Experimental algae to grow at the refinery

PKN ORLEN is starting another R&D project to explore alternative sources of next-generation biocomponents. The Company plans to open a research station at its Production Plant in Płock, where carbon dioxide and process wastewater will be used to grow algae.

This innovative R&D project is part of PKN ORLEN’s environmental policy and efforts taken to meet the biofuel targets set in the Renewable Energy Directive for 2020. Its main objective is to develop a technology to make biocomponents from oil-producing algae and Baltic Sea diatoms at the refinery. The project is being carried out together with the University of Warmia and Mazury in Olsztyn and the University of Szczecin.

On the premises of the Płock Production Plant, a mobile pilot research station will be built to culture algae, using CO2-rich gas from one of the refinery units and process wastewater. Currently, researchers from the two universities are working to select suitable algae species and diatom taxa. Oil obtained from algae and diatoms in this experimental process developed at the refinery will then be examined to assess its potential for the production of esters and synthetic biocomponents. Algal pomace will be analysed in terms of its gasification and biogas fermentation performance, while organic residue from diatoms will be examined to see if it can be used to produce polymers.

We assume the accomplishment of the project’s objectives will lead to commercial-scale application of the technology in the future, allowing us to produce biofuels from algae based on the technical potential of our refinery. We also expect the project’s solutions to be implemented at the ORLEN Group’s industrial units generating carbon dioxide, to reduce CO2 emissions - says Robert Czekaj, Executive Director for Supply Chain Management.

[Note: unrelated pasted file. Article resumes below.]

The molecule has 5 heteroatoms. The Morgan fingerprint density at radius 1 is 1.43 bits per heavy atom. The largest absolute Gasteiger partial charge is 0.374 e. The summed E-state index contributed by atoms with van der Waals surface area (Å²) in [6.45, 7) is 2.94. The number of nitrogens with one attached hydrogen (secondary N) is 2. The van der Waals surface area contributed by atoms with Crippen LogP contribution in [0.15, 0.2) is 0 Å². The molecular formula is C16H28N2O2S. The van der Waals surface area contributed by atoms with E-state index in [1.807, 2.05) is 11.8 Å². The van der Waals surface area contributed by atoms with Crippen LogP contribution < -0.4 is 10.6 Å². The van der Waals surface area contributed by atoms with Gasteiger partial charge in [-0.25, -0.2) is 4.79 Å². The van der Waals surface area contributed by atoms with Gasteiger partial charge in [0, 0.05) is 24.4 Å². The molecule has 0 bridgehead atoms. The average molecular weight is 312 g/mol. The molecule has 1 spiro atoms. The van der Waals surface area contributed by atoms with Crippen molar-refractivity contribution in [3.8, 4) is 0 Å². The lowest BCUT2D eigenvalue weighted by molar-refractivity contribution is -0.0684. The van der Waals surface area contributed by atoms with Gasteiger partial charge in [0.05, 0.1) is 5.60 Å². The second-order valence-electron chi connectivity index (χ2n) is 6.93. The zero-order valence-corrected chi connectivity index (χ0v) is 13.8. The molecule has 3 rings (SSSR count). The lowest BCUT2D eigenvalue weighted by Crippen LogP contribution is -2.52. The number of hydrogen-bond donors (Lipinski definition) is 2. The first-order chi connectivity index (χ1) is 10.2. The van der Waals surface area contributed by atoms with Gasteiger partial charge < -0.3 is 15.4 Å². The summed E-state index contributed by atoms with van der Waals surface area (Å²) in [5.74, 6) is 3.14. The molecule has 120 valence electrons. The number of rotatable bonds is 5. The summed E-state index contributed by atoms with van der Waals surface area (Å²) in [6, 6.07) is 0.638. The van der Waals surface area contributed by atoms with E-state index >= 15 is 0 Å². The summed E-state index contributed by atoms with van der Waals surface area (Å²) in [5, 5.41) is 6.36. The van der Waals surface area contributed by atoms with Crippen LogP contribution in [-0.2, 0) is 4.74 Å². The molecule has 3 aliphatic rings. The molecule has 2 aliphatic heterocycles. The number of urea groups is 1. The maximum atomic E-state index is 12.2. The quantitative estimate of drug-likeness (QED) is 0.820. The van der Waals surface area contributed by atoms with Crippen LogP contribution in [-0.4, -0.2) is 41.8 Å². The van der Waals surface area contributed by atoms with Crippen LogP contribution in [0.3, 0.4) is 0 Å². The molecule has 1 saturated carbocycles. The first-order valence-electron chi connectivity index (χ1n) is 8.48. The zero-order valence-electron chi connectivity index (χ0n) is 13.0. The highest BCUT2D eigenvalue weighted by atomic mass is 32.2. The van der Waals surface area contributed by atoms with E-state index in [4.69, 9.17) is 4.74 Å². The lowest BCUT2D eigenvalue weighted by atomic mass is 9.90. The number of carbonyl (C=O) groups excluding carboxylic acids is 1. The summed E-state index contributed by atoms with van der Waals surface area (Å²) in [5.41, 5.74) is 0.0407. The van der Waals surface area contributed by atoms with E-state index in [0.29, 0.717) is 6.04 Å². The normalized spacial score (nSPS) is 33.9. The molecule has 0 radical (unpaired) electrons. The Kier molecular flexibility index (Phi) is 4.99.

Based on guidelines laid down in the amended RED Directive, which sets biofuel targets for the transport industry, the contribution made by biocomponents derived from algae may be considered twice for the purposes of the Directive targets for 2020. The Directive sets a 10% target for the share of biocomponents and other renewables in transport fuels, capping the share of biocomponents produced from food crops at 7%. While not competing with food biomass, algae have features which make them perfect for energy generation. Compared with other plants currently used in bio-production, they have a high biomass production potential per unit of surface area. To produce biofuels, it is possible to use algae oil but also the remaining pulp after thermal processing and fermentation. Algae need substantial amounts of carbon dioxide to grow, an invaluable feature making the technology a promising way to reduce CO2 emissions.